Microsoft has been getting increasingly close to Rust over the last year, since the launch of Rust/WinRT for Windows 10 in public preview. That allows Windows users to have Rust in Visual Studio and VS Code. Now, Microsoft is taking another step in its relationship with the language.

First up, Microsoft is changing the name of Rust/WinRT to “Rust for Windows”. That’s a wise move as it is more appealing, clear, and says exactly what it is. Considering Microsoft’s rather poor history with naming services, the company’s recent trend of keeping it simple is welcome.

If you’re unfamiliar with Rust/WinRT Rust for Windows, Windows developer platform principal software engineer Kenny Kerr explained in a blog post last year:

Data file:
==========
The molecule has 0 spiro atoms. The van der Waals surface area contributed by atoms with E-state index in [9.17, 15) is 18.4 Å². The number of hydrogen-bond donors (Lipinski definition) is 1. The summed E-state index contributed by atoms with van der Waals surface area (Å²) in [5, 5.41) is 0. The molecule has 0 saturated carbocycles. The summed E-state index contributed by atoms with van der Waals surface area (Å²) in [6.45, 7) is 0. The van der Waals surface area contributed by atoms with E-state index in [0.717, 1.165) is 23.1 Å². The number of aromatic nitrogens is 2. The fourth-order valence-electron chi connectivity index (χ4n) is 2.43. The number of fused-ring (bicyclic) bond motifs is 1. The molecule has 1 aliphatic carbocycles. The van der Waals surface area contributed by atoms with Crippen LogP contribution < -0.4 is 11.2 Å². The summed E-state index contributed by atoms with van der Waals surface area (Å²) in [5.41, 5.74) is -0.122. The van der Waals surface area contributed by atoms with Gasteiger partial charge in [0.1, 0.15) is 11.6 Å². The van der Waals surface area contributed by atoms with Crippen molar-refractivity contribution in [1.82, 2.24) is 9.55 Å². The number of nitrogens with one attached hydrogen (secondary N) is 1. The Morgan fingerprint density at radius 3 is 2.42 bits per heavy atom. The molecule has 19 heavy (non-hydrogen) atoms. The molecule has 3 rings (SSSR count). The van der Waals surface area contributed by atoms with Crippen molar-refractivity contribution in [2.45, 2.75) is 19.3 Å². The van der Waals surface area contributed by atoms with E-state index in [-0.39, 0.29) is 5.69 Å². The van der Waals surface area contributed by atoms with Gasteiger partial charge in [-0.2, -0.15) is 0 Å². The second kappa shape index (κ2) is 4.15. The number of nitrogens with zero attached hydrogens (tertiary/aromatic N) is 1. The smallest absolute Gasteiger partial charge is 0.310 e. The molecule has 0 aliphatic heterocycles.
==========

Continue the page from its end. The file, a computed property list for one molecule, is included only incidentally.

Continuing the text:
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“Rust/WinRT follows in the tradition established by C++/WinRT of building language projections for the Windows Runtime using standard languages and compilers, providing a natural and idiomatic way for Rust developers to call Windows APIs. Rust/WinRT lets you call any WinRT API past, present, and future using code generated on the fly directly from the metadata describing the API and right into your Rust package where you can call them as if they were just another Rust module.”

More Improvements

The change of name to Rust for Windows comes with v0.9 of the service. This is still a public preview, but we are nearing the full v1.0 release.

In terms of improvements made through the latest update, we are getting Win32 support and support for COM APIs. Elsewhere, Microsoft is adding Crate support for Linux. Lastly, the company has handled its usual round of bug fixes and behind the scenes improvements.

If you want to now more about this release, head to Microsoft’s official Developer Blog, read the latest documentation on docs.microsoft.com.

Tip of the day:

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